Hayden is an ER nurse. She works long hours but is struggling to make ends meet. Sam is a neurosurgeon at the same hospital. She has a reputation as a typical surgeon with no bedside manner. Hayden spends a lot of her time bemoaning Sam – Dr. Thomson – to her best friend and fellow ER nurse, Luce.

When Hayden discovers she’s yet again broke before the end of the month, she finds her responding to an advert looking for someone to enter into a fake marriage for a year. It amuses her to find that the advert has been placed by none other than Sam. She really needs the money, but can she be with Sam for the required year.

The period where they negotiate the “dating”, telling friends and getting married is amusing, stopping it from becoming perfunctory as they navigate each other whilst trying not to offend or cause one of the other to walk away, each for their own reasons.

I loved getting to experience Hayden and Sam really falling for each other as they got to know each other. I enjoyed how Benson used the new realities of their life together, such as them living together, and Frank the cat loving Sam to show each other their real selves, and therefore see past their arrangement.

For me, underneath all of the romance, was a real exploration of what marriage really is. We all have our different reasons for getting married, or not as the case may be, and I really enjoyed this exploration of the reasons why it was necessary for Hayden and Sam to enter into their fake marriage, what it meant to both of them and how it changed into something else. The external reinforcements, whether positive or negative, from those around them also served to support this.

As always you get the opportunity to spend time with a range of queer characters, and I loved both Jon, Sam’s brother and Luce, Hayden’s best friend. The discussion of Luce being non-binary and how it impacts their decisions to enter into relationships and their acceptance by others was dealt with really well.

I don’t want to give away any spoiler, but I’m always amazed at how much Benson manages to pack into a book, without losing power from any of the stories and the two secondary storylines in this book are heartbreaking. The way Hayden and Sam deal with them together really cements their relationship and gives you as the reader the opportunity to see different aspects of their characters.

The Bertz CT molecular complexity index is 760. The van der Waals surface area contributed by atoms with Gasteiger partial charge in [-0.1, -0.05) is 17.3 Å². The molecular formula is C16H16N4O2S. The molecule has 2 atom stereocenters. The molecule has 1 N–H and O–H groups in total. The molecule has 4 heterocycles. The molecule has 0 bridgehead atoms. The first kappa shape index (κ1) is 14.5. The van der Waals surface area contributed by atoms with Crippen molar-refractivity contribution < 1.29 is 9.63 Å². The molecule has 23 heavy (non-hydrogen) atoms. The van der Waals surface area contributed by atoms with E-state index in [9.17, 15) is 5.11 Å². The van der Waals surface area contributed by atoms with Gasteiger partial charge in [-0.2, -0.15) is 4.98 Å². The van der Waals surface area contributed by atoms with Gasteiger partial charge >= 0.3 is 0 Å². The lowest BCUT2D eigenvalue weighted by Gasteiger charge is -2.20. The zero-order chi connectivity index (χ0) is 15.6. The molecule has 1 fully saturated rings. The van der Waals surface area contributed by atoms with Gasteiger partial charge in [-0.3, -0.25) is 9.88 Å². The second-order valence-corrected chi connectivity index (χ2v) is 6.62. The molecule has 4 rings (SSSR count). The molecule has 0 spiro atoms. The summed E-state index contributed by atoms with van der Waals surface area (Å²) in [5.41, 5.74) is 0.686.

I would highly recommend you read this one if you haven’t already. All romance fans will love this one. Word of warning, it’s on the long side, but is very hard to put down – I kept sneaking five minutes here and there when I supposed to be working!

I received an e-ARC directly from the author in exchange for an honest review.

Flinging It – G. Benson

Rating: 5 out of 5.
This is a beautifully written book about a divisive topic – infidelity. Benson approaches the topic from a character-driven point of view, giving us the opportunity to get inside the main character’s thoughts and feelings, giving us the ability to understand even if we might not necessarily agree were we to encounter the same situation in real life.

Both Frazer and Cora are heads of department at a hospital in Perth, Australia. Frazer heads up the midwifery department and has been fighting to introduce a new programme for high-risk patients, to improve their lives in the lead up to the birth of their babies and put them in good stead afterwards as people. As you’d expect that comes with budgetary fights and it’s suggested that she gets Cora’s support for the project as she’s head of the social work department.